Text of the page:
Had the cases involving the Ten Commandments, both of those five to four cases in which a change from one side to the other could mean either that virtually all public displays of religious artifacts are okay; or, the other direction, most religious displays are going to be unconstitutional. And to have it hanging by that relatively thin, thin thread , sometimes the thread was Justice O'Connor, sometimes the thread is Justice Breyer, but it's still a very thin thread. And that's also true, in some respects, with the cases involving funding, because there are a number of justices that believe that, as long as the government is giving money to a variety of organizations, and as long as the organizations are pursuing the government's ends, whether it's reducing recidivism, or promoting teen abstinence, it doesn't matter what language they use. We just have to make sure that the government is setting out a neutral playing field so that everybody that wants to participate can. That would certainly save a number of programs that are being challenged now. I don't think that such a rule would save the Iowa Prison Fellowship Program, because there weren't any other options, this was the only entity considered as part of the contracting basis.

Do regular prison programs offer anything comparable for reentry, um, compared to say the Prison Fellowship Ministry?
Well it's really hard to say because, by regular prison programs do you mean an ordinary chaplaincy program that may gather people for Bible study a couple times a week? And I think it probably doesn't, because the idea of Prison Fellowship Ministry is not just about immersion, although that's certainly it, it's about enculturating people into a particular form of life, and so it's all of their encounters with people are shaped by this.

The circle of contacts and support outside of the prison are encompassed by the program. So it is very different than something that somebody might come out of their environment into, ah, for a couple hours a week, it is their environment, and that's the whole idea. The real question is whether you can do it in a way that is inclusive. And that's the challenge, and it's a challenge, not so much for Mr. Colson, because he doesn't have anything to complain about, it's not really his problem, it's the problem of the government. That the government can invite him to do their work, but as long as there are adequate opportunities for inmates to experience that kind of work, maybe not the same religious transformation, certainly from the perspective many folks, they can't get it outside of this one experience, but in a roughly comparable way does the government give people the opportunity to get the kind of treatment, to get the kind of education, and perhaps also to get the kind of support network, both within and outside, a prison, that something like that program would evolve.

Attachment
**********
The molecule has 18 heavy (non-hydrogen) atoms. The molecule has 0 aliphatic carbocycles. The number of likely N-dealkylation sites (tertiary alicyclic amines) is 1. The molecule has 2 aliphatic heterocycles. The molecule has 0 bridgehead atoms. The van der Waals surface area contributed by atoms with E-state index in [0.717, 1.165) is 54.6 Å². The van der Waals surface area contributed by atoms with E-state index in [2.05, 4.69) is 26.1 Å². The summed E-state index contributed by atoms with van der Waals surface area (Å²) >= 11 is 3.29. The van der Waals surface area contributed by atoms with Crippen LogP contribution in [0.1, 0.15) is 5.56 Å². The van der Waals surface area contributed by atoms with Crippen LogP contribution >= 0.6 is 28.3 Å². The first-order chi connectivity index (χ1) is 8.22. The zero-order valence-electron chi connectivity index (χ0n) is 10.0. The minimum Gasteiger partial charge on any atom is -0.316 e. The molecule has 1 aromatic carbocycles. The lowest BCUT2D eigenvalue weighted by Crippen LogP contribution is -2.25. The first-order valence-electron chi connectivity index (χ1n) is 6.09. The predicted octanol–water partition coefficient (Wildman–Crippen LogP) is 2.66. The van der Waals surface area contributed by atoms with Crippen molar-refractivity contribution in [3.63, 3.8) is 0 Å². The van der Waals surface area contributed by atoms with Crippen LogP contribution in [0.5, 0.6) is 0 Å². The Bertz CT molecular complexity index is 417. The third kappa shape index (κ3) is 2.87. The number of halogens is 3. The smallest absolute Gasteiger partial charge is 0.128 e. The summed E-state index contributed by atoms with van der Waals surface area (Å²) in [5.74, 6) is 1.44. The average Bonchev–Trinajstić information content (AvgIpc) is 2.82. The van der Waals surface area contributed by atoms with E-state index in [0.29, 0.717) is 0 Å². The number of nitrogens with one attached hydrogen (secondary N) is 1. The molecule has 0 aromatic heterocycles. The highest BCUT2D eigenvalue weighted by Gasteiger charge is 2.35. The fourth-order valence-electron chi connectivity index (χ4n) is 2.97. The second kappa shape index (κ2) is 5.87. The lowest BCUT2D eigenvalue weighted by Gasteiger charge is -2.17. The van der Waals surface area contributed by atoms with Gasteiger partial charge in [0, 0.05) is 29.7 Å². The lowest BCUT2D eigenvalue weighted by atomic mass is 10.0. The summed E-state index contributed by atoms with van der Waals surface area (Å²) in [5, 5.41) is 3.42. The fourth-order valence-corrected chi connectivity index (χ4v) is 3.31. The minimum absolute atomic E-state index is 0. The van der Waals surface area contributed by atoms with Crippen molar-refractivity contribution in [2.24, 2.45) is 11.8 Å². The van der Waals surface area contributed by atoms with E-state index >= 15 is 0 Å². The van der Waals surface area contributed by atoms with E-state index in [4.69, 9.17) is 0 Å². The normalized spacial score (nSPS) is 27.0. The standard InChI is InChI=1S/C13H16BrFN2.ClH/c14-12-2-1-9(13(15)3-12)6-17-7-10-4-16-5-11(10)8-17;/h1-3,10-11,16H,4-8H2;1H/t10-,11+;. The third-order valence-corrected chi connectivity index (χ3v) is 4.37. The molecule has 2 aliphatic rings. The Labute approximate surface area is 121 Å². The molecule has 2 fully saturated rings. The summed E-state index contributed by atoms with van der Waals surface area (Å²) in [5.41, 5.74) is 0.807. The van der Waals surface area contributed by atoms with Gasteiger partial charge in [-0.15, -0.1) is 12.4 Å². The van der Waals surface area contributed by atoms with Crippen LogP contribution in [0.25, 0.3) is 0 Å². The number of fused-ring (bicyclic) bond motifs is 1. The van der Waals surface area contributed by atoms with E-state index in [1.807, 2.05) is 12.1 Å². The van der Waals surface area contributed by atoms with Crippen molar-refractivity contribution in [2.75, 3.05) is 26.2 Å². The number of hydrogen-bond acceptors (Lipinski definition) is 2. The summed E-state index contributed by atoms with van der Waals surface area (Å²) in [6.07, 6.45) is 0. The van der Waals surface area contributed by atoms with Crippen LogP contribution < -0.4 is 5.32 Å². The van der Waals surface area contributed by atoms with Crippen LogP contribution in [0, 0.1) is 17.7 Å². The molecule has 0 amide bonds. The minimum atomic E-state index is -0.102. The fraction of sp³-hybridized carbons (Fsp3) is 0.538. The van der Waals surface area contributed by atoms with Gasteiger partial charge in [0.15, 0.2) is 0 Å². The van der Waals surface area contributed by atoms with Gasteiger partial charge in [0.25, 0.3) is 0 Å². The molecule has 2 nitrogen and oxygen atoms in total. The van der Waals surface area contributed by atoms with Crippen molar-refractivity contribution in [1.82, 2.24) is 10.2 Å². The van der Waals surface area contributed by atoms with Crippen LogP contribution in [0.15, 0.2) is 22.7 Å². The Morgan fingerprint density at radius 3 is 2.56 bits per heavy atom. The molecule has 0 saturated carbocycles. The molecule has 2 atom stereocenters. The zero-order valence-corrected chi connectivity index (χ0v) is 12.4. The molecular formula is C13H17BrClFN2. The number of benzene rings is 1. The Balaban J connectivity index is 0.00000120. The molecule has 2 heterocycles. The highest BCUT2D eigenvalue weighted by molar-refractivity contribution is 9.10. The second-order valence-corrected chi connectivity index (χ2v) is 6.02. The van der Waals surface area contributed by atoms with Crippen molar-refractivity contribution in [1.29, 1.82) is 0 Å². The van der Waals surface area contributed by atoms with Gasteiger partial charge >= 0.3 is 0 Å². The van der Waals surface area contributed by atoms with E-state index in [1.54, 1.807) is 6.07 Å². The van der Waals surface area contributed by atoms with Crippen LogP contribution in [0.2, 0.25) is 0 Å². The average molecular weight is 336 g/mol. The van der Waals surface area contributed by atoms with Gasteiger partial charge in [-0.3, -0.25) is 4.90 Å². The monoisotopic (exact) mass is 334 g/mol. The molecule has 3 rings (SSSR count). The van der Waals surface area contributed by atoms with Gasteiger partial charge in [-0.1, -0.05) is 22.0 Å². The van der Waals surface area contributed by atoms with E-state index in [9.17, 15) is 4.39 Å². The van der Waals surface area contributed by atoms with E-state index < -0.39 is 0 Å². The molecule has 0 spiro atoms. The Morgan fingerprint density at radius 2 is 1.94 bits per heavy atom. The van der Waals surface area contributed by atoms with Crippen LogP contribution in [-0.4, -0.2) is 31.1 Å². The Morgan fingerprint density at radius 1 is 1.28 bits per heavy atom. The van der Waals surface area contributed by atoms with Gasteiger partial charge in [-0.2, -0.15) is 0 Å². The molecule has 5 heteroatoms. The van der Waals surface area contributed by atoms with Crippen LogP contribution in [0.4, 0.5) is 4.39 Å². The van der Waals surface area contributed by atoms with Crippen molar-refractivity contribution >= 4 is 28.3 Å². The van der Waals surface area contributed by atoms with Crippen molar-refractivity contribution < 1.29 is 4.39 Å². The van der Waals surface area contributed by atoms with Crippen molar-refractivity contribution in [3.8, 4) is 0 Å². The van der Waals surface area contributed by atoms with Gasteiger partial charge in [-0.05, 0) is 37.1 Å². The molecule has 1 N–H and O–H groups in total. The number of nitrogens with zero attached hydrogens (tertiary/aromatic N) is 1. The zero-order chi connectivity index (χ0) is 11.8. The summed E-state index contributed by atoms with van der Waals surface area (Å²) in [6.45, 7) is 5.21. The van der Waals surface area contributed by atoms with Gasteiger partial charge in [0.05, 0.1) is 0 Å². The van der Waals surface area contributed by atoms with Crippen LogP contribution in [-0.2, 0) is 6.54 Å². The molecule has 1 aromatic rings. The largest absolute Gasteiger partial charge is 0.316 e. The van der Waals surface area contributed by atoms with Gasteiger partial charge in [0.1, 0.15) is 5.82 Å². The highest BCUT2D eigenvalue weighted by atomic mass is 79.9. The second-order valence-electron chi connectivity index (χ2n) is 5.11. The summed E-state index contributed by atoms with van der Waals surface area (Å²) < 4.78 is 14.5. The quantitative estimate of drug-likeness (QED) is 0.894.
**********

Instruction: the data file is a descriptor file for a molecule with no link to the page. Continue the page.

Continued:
The real question as a policy matter is, why should we deny inmates the benefits of the program now that Mr. Colson offers while we wait for the government to get its act together and come up with comparable programs of other faiths or secular programs? That's, I think, really the most difficult question and the answer is, if we don't do that, I think, it allows the government not to do anything for the others. It'll, in a sense, takes the government off the hook. That if the government can say well we, we just don't wanna work at finding people other alternatives, that's an excuse they can use all over the place. I think it's a very tough question though.

You used the word, ah, enculturate, and I, and I think the Iowa court case used the word coerce. Is that a word that you would apply?
I mean I thought the Iowa court was intemperate in its language. That the core concerns are always coercion with people that are in jail, that are surrounded with people with guns, and barbed wire and all that. So we are definitely interested and concerned about coercion.

The question, though, is whether people are coerced into the program, whether people are coerced to participate in religious activities. And I don't think the facts of the case suggested the kind of coercion that, that the term might, you know provoke people t think, that nobody was forced at gunpoint to participate, nobody was forced at gunpoint to participate or on sort of pain of being thrown into some, you know, terrible situation. There were questions between better and not quite as good, but not inhumane, conditions. So it does raise questions about voluntariness.

The enculturation point, I think is different because enculturation is this idea that people's whole experience is going to be reshaped. They can chose to be in it or they can be forced into it, but the whole idea of reshaping their entire experience rather than some small segments, I take it to be a core part of what Mr. Colson's program was doing. And the court objected to that, at least in principle terms objected to that on a different ground. That ground was, if the whole thing is enculturation and it's all one seamless package, then you can't engage in the kind of segregation of religious, and thus private expenditures, and secular, and thus public expenditures, that the Constitution requires. And that, in my mind, was the chief defect of the program: One package, you can't split it apart. If you can't split it apart, it's not gonna pass muster under the Constitution now.

I'd like to get your take on the inaugural prayer.